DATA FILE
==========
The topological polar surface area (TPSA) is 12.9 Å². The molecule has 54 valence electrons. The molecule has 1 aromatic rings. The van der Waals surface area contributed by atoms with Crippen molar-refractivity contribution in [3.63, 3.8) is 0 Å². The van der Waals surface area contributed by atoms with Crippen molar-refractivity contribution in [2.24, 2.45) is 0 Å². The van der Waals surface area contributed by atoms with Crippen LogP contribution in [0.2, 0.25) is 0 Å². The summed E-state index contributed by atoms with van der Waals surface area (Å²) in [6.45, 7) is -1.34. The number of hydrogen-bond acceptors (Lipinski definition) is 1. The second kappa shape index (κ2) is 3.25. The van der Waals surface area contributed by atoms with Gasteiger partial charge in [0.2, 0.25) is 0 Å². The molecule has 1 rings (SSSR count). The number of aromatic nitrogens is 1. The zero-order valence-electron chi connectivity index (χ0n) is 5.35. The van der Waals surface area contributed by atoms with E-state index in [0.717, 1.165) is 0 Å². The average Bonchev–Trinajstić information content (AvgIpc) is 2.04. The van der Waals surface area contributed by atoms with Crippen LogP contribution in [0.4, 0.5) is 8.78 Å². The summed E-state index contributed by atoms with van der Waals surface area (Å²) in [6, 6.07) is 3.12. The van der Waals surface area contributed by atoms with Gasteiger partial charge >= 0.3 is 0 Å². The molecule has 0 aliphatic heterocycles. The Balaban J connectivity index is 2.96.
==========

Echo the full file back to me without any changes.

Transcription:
The topological polar surface area (TPSA) is 12.9 Å². The molecule has 54 valence electrons. The molecule has 1 aromatic rings. The van der Waals surface area contributed by atoms with Crippen molar-refractivity contribution in [3.63, 3.8) is 0 Å². The van der Waals surface area contributed by atoms with Crippen molar-refractivity contribution in [2.24, 2.45) is 0 Å². The van der Waals surface area contributed by atoms with Crippen LogP contribution in [0.2, 0.25) is 0 Å². The summed E-state index contributed by atoms with van der Waals surface area (Å²) in [6.45, 7) is -1.34. The number of hydrogen-bond acceptors (Lipinski definition) is 1. The second kappa shape index (κ2) is 3.25. The van der Waals surface area contributed by atoms with Gasteiger partial charge in [0.2, 0.25) is 0 Å². The molecule has 1 rings (SSSR count). The number of aromatic nitrogens is 1. The zero-order valence-electron chi connectivity index (χ0n) is 5.35. The van der Waals surface area contributed by atoms with E-state index in [0.717, 1.165) is 0 Å². The average Bonchev–Trinajstić information content (AvgIpc) is 2.04. The van der Waals surface area contributed by atoms with Crippen LogP contribution in [0.4, 0.5) is 8.78 Å². The summed E-state index contributed by atoms with van der Waals surface area (Å²) in [6, 6.07) is 3.12. The van der Waals surface area contributed by atoms with Gasteiger partial charge >= 0.3 is 0 Å². The molecule has 0 aliphatic heterocycles. The Balaban J connectivity index is 2.96.